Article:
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Dueling Fools: Sirius Bull

Looks like the hot potato has landed in my lap again. It's up to me to defend Sirius Satellite Radio (Nasdaq: SIRI  ) , and that's no easy task; by any traditional valuation yardstick, Sirius is expensive. Wait. Make that "loony."

The market isn't efficient, Fool
You know what? I don't care. Traditional valuation metrics are useless when it comes to unprofitable firms. In fact, some of the best returns have come from stocks that once weren't making money. Consider this list:


5-year sales CAGR

2001 net income

5-year total return

(Nasdaq: NTRI  )




(Nasdaq: NTES  )




PetMed Express
(Nasdaq: PETS  )




Marvell Technology
(Nasdaq: MRVL  )




Source: Capital IQ, a division of Standard & Poor's

There's a lesson here, Fool. The market isn't efficient, and avoiding firms without earnings keeps your portfolio from opportunities where the market is least efficient. From such fertile ground, outsized returns are often sown. Again, check the table above.

Putting the hmmmmm in XM
Then there's the straight man in the satellite-radio duopoly, rival XM Satellite Radio (Nasdaq: XMSR  ) . Though it's the market leader, with more than 6.5 million subscribers, XM has been plagued with problems, including a board defection, an FCC investigation, and a budding legal brawl with record producers. It can't help that, in the face of this adversity, management has been accused of dumping shares.

Meanwhile, Sirius has been showing steady improvement. It has topped XM in net subscriber additions for two straight quarters, for example. And when XM recently cut its projected year-end 2006 subscriber count, Sirius reaffirmed its full-year estimates.

Why does this matter? Because satellite radio is a duopoly, Sirius rises as XM wanes, and vice versa. Yet both stocks have been equally pulverized since the beginning of the year. Not exactly fair, is it?

Seizing a serious buying opportunity?
No, it isn't, and at least one investor is betting heavily on the potential turnabout: Sirius CEO Mel Karmazin. He bought one million shares each in January and May, paying a total of $10.7 million. That's a cost basis of $5.35 per stub, which puts him down roughly 21% as I'm writing this.

Consider, too, that Sirius recently lifted all of its executive stock-ownership requirements. That means Karmazin is free of obligation; he's simply buying to make money. Apparently, he believes there's plenty of money to be made above $5.35 a share.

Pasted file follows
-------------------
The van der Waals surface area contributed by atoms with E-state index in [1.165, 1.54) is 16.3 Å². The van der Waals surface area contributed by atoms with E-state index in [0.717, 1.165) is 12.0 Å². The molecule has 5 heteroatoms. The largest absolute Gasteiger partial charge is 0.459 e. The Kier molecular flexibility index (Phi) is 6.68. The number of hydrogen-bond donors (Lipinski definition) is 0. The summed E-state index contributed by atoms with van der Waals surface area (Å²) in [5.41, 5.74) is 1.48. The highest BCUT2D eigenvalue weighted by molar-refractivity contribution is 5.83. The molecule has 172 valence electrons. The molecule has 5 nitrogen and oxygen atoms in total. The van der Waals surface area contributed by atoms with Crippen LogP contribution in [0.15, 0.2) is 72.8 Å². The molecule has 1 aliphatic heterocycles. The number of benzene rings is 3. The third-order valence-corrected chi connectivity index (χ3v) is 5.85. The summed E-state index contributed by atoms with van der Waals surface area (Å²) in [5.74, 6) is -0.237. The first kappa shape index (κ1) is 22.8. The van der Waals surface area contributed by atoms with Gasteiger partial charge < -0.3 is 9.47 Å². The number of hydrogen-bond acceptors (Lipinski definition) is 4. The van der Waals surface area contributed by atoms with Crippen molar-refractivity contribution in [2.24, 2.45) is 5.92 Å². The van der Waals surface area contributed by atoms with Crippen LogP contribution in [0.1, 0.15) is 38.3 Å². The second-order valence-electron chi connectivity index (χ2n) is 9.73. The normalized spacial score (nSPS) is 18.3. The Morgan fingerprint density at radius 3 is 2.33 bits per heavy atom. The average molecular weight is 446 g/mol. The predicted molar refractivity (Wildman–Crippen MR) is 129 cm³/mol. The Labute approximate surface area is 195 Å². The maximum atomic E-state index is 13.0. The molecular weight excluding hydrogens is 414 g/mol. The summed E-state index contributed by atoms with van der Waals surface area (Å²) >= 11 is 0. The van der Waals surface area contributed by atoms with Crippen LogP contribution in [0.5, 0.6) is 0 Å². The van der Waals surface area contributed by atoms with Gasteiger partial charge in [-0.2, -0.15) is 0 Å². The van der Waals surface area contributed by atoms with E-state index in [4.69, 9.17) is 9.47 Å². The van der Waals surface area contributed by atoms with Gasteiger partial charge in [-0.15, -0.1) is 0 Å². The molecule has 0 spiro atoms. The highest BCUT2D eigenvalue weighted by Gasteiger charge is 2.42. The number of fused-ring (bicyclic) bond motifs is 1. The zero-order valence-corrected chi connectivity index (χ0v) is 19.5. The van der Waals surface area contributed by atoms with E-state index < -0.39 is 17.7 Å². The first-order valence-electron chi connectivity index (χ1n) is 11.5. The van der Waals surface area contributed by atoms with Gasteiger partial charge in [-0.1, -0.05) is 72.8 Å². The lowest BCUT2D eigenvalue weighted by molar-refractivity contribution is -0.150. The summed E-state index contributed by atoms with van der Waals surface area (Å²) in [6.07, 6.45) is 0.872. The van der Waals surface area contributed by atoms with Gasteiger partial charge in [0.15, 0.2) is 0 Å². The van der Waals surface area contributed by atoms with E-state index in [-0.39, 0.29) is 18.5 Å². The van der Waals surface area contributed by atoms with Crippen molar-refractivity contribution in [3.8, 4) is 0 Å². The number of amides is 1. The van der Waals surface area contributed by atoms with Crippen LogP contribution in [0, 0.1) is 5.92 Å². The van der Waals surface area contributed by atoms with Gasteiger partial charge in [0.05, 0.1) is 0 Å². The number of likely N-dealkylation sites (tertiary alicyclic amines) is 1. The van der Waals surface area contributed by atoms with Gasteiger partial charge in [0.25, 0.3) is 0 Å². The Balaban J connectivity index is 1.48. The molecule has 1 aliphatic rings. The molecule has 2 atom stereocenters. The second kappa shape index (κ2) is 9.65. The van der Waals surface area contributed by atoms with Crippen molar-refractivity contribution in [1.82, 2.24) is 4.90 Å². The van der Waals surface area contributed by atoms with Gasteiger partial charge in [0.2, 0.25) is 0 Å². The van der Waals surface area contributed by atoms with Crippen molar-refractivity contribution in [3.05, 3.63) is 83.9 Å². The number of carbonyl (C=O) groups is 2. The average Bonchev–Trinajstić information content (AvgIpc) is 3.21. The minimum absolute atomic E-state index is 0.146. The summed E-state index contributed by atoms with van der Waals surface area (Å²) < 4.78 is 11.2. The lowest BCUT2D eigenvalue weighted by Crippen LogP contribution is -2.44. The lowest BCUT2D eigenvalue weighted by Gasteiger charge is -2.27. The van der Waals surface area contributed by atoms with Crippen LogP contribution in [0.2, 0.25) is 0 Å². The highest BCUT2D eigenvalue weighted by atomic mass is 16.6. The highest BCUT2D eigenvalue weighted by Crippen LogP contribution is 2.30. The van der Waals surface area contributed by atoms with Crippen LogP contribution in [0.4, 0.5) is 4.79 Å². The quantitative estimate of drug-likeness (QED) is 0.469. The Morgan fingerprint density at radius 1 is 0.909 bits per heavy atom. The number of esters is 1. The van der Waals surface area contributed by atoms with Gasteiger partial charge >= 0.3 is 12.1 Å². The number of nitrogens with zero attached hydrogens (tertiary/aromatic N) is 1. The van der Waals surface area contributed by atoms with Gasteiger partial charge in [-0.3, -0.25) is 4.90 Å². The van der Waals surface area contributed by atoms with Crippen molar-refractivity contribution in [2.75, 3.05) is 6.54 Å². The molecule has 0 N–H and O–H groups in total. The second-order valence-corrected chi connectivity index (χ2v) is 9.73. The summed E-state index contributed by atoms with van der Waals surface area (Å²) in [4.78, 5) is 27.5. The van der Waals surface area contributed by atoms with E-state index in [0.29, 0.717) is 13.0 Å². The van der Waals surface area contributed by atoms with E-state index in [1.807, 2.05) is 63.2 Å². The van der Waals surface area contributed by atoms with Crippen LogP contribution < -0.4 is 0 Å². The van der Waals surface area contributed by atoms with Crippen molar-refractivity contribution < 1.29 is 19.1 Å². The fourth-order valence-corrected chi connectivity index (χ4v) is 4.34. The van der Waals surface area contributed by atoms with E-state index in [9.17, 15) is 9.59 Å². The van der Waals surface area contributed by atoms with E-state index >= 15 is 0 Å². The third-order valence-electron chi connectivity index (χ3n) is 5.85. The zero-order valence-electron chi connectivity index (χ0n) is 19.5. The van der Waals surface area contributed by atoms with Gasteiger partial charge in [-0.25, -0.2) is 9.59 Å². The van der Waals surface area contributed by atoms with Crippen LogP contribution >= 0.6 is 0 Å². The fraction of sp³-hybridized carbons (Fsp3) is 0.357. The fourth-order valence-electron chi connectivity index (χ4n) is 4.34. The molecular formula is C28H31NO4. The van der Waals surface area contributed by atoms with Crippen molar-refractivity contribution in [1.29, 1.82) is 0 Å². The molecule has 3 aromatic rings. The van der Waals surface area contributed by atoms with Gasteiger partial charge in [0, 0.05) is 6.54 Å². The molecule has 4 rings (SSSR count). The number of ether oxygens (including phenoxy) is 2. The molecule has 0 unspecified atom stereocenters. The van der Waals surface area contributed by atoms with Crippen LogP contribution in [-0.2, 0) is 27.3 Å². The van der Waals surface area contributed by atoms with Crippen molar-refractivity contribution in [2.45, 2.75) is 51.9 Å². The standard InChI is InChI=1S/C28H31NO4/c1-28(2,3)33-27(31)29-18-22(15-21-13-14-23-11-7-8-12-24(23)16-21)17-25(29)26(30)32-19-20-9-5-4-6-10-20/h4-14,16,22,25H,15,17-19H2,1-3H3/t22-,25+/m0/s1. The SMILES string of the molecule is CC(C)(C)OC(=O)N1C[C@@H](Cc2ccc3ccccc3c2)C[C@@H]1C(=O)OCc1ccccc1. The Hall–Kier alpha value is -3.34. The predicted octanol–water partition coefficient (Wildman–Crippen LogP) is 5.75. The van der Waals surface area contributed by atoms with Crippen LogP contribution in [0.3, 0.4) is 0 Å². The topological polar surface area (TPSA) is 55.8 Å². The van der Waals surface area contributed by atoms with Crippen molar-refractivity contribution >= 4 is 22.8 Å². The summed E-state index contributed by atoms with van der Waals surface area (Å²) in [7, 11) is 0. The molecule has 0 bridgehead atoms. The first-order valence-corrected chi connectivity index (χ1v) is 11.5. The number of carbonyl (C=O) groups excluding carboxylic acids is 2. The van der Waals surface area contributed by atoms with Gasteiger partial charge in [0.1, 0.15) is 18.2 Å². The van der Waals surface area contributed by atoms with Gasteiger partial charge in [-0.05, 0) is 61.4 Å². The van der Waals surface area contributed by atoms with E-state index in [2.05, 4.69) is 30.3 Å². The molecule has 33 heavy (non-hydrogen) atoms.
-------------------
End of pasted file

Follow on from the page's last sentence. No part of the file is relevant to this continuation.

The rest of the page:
The Foolish bottom line
Finally, please notice that I went this entire opening without mentioning Howard Stern. Well, till just now, that is. Stern is important to the future of Sirius. But he isn't the alpha and omega when it comes to satellite radio. He's a talk show host, and a well-paid one at that. All he ensures is that Sirius the company isn't going anywhere for a loooong time.

And that's what matters. Remember, Fool, Sirius is the second-stringer in a duopoly, in a market that's still experiencing outrageous growth. Unless the industry suddenly collapses, Sirius will earn a very healthy share of the inevitable gains, as will the investors along for the ride. Will you, like Mel, be one of them?

High tech. Biotech.Nanotech. Any tech. David Gardner and his Foolish band of analysts cover it all forMotley Fool Rule Breakers, and they've unearthed four multibagger picks as of this writing. Find out the names of these market-beaters by asking us for a30-day all-access passto Rule Breakers. It's free, which means all you have to lose is the prospect of richer returns.

There's more to this Duel! Check out the other three arguments, and then vote for a winner.

NetEaseis a Motley Fool Rule Breakers recommendation. Fool contributorTim Beyerscan't imagine a future without satellite radio in general, and Sirius in particular. Tim didn't own shares in any of the companies mentioned in this story at the time of publication. You can find out what is in his portfolio by checking Tim's Foolprofile. The Motley Fool has an ironcladdisclosure policy.

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10/24/2016 4:00 PM
MRVL $13.07 Up +0.17 +1.32%
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